There’s news about the large piece of an 18th century ship discovered on the Potomac riverfront in Alexandria, Virginia, in December of 2015. Archaeologists have been studying the 50-foot section of hull which was deliberately scuttled to fill waterfront property. Property records were able to narrow down the date of the ship’s burial to between 1775 and 1798, but it took dendrochronological analysis to discover the ship’s age. The tree-rings in the planks reveal that the trees used to make the timber were cut down in Boston after 1741.
[City of Alexandria archaeologist Benjamin] Skolnik said some of the earliest tree rings from the ship are from 1603 — four years before John Smith showed up in Jamestown and 17 years before the Pilgrims showed up in Massachusetts.
“So the wood in the ship comes from a time of early American history that even predates the earliest permanent English settlements here in the New World,” he said.
Preserving these venerable timbers poses a great challenge. The surviving section of the hull includes some of the keel, frame, bow stem, stern, exterior boards and interior flooring. The archaeological team dismantled the ship one board at a time, numbering, tagging and inventorying each timber so it could be reassembled in its original configuration once the wood was stabilized. Getting to that point was by no means a foregone conclusion, however.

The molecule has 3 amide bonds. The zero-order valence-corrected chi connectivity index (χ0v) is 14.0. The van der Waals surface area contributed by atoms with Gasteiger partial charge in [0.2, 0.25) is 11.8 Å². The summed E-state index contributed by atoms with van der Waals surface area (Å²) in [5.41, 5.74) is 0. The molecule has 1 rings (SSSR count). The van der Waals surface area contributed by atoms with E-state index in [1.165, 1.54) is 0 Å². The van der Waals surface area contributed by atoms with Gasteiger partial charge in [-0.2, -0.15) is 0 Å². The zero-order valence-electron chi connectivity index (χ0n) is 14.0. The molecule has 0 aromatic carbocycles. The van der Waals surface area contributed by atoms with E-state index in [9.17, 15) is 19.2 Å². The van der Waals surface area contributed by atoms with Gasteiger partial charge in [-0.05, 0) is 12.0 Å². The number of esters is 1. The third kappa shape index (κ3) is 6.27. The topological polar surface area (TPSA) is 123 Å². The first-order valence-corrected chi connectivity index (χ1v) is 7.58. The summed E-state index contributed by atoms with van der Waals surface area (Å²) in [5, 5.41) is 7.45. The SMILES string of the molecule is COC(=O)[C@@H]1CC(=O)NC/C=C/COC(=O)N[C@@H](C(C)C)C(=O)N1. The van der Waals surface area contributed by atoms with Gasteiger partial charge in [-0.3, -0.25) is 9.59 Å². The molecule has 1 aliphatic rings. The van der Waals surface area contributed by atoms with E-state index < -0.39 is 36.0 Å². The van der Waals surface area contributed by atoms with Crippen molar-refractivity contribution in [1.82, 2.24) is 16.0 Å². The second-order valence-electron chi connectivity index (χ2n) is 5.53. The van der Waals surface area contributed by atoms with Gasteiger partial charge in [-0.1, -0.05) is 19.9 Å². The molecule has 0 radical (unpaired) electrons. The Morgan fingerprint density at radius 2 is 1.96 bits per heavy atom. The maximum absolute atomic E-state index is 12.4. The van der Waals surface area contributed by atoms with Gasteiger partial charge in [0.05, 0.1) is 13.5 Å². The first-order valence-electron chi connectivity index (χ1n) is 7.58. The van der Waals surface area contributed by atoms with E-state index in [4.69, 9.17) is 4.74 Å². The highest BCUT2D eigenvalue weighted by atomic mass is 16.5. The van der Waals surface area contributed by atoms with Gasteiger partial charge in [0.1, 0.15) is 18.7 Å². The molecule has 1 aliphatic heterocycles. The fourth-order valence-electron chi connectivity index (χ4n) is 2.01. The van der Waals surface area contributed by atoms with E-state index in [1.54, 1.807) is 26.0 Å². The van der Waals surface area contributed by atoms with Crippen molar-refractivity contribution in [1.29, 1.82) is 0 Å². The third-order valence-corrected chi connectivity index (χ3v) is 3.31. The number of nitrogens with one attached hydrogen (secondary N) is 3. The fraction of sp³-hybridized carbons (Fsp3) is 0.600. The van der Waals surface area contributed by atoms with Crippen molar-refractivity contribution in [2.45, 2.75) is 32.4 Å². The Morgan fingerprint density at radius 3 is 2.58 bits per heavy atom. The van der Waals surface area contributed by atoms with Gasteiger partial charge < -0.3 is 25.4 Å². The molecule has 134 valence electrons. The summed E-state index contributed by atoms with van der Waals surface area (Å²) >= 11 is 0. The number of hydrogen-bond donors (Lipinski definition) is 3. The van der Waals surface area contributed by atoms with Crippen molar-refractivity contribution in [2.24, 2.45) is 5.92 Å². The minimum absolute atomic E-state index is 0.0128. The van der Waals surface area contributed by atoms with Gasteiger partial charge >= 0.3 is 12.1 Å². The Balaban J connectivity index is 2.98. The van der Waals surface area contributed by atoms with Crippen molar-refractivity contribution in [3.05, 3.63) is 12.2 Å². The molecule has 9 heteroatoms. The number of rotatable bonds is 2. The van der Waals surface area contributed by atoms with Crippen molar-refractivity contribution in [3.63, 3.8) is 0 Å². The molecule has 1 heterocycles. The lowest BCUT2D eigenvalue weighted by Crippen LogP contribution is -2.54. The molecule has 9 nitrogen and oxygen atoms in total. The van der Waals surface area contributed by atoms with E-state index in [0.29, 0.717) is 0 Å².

The immediate problem when I first wrote about this find early last year was locating a space that could accommodate 50 feet worth of ship timbers in a climate and humidity controlled environment. The wood had to be kept in water to keep it from drying out and warping, and there were no facilities that could accommodate the sheer size of the 18th century ship parts. The solution was a building known as the “bus barn,” a large depot used by the City of Alexandria to store emergency vehicles and school buses.
The ship’s timbers were transported to the bus barn by archaeologists and volunteers. The largest pieces were submerged in two massive water tanks lined with plastic. The smaller timbers were placed on a tarp, hosed down and covered with another tarp to create a wood-preserving tarp sandwich. The ship has been in the bus barn since January of 2016.
The next step is permanently preserving the wood with polyethylene glycol (PEG), a waxy substance that gradually replaces the water in wood leaving it supple and stable, the same treatment that preserved the Mary Rose and the Vasa. The problem with PEG is that it’s expensive and it takes decades, but that time can be significantly shortened if the PEG treatment is followed by freeze-drying, as was done with French explorer La Salle’s frigate La Belle.
Even so, the conservation process will take five or six years and will cost more than the city can afford by itself. So far, the costs have been defrayed by a combination of private donations, grants and city funds, but the long-term preservation and display of the ship requires significant additional funding. It’s worth it, though.
“One of the appeals of the ship is, I mean it’s something large, and it’s very visible and very tangible piece of the past that you know, sometimes when you’re in school and you’re learning about history, it’s sort of in the abstract. You sort of have to imagine it, but if you have a 46-and-a-half-foot chunk of a ship standing in front of you, I mean it’s very very visible and very very real,” Archeologist Benjamin Skolnik said.
The City of Alexandria has set up a donation page on its website.